The support member 1 is further provided with a central through-bore 4, to the rear opening 5 of which a tube 6 is onnected, which may extend through the whole bore 4 up to the front orifice 7. The tube 6 is connected or arranged to be connected to a physiological fluid supply means, here a syringe plunger-and-cylinder unit 8 (Fig. as will be further explained below. As shown in Fig. 2 the rear edge 9 of the support member 1 is rounded to prevent it from getting caught in branch vessels. To minimize the risk of damage to WO 89/06936 PCT/SE89/00024 6 the vessel walls, as will appear from Fig. 3, the cutting knives 3 do not extend as far as to the outer periphery of the support member 1. For, a support member 1 having a diameter of about 4 mm, a suitable distance to the outer edge may be about 0.2-0.3 mm. The tube 6 is suitably provided with a marking(s) (not shown), which indicates the plane in which the cutting knives 3 are positioned, line-markings.

In Fig. 4 the cutting device is shown inserted into a superficially located vein 10, whose valves 11 are to be removed. To insert the device into the vein the branch vessels 12 thereof are tied off and a distal incision is made either into the vein itself or into a branch vessel, and the support member 1 is then advanced the desired distance in the passage direction of the valves 11 the normal blood flow direction of the vein) by means of the tube 6 under assistance by the fingers, indicated with the reference numeral 13. If not already done previously, the tube 6 is then connected to the syringe unit 8. The vein 10 is subsequently pinched with the fingers 13, just above the free end of the support member 1, whereupon physiological fluid 14 by means of the syringe unit 8, via the tube 6 and the bore 4, is injected into the space defined between the pinched area and the vein valve 11 located immediately behind the cutting knives 3 in a sufficient volume for the vein valve in its capacity as a non-return valve to be properly stretched. When the support member 1 is drawn back by means of the tube 6 the valve 11 is efficiently cut by the cutting knives 3. One then proceeds in the same way until all the valves 11 of the vein portion in question have been cut, and the support member 1 is then removed through the above mentioned distal incision.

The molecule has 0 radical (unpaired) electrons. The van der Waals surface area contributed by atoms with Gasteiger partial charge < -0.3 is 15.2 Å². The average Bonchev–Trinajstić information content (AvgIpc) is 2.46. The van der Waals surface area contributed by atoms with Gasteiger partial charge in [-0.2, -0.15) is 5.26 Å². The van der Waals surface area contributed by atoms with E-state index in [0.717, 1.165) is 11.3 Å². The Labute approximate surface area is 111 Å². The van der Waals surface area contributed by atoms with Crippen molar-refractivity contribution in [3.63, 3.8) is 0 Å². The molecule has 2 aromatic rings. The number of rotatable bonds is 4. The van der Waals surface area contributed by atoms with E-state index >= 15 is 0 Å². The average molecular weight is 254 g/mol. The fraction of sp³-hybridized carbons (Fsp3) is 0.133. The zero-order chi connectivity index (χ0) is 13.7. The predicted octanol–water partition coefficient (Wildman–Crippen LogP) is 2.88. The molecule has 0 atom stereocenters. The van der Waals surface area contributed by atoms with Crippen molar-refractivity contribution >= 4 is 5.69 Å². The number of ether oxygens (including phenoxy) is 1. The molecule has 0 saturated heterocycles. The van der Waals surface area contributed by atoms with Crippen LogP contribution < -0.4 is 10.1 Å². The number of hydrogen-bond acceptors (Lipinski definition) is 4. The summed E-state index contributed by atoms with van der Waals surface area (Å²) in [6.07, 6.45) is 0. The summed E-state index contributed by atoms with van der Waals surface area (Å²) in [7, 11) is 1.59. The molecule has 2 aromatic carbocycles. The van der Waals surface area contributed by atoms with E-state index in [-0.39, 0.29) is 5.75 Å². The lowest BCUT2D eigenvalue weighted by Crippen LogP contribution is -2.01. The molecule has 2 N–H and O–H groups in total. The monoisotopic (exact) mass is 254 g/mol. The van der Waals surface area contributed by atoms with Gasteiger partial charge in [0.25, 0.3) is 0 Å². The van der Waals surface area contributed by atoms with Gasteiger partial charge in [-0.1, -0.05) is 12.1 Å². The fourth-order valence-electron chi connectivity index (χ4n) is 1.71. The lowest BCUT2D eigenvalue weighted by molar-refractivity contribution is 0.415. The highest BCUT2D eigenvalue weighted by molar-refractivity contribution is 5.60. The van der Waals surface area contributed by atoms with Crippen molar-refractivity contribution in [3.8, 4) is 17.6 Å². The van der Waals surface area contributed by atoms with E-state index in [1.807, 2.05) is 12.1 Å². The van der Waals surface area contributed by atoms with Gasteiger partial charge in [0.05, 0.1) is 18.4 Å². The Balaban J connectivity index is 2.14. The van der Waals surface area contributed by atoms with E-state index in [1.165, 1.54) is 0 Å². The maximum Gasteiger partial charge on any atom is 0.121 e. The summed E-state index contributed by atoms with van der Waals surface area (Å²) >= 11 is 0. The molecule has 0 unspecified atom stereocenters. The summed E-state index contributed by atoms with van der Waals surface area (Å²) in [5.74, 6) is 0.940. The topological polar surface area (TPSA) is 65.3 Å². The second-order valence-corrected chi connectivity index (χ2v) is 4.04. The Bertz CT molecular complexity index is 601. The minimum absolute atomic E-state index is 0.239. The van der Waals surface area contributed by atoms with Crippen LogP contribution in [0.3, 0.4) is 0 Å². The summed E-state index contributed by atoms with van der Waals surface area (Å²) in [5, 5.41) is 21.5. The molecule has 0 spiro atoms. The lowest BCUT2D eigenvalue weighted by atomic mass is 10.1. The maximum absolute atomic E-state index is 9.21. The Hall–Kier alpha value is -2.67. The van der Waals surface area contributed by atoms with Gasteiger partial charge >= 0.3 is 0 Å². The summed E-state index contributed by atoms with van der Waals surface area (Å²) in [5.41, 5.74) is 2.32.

In Fig. 5 and 6 an alternative embodiment of the invention is illustrated in which the bore 4 has been provided a number of branchings 15 ending in outlets 16 on the outside of the support member 1, in the illustrated case five branching points each of which is connected to four outlets.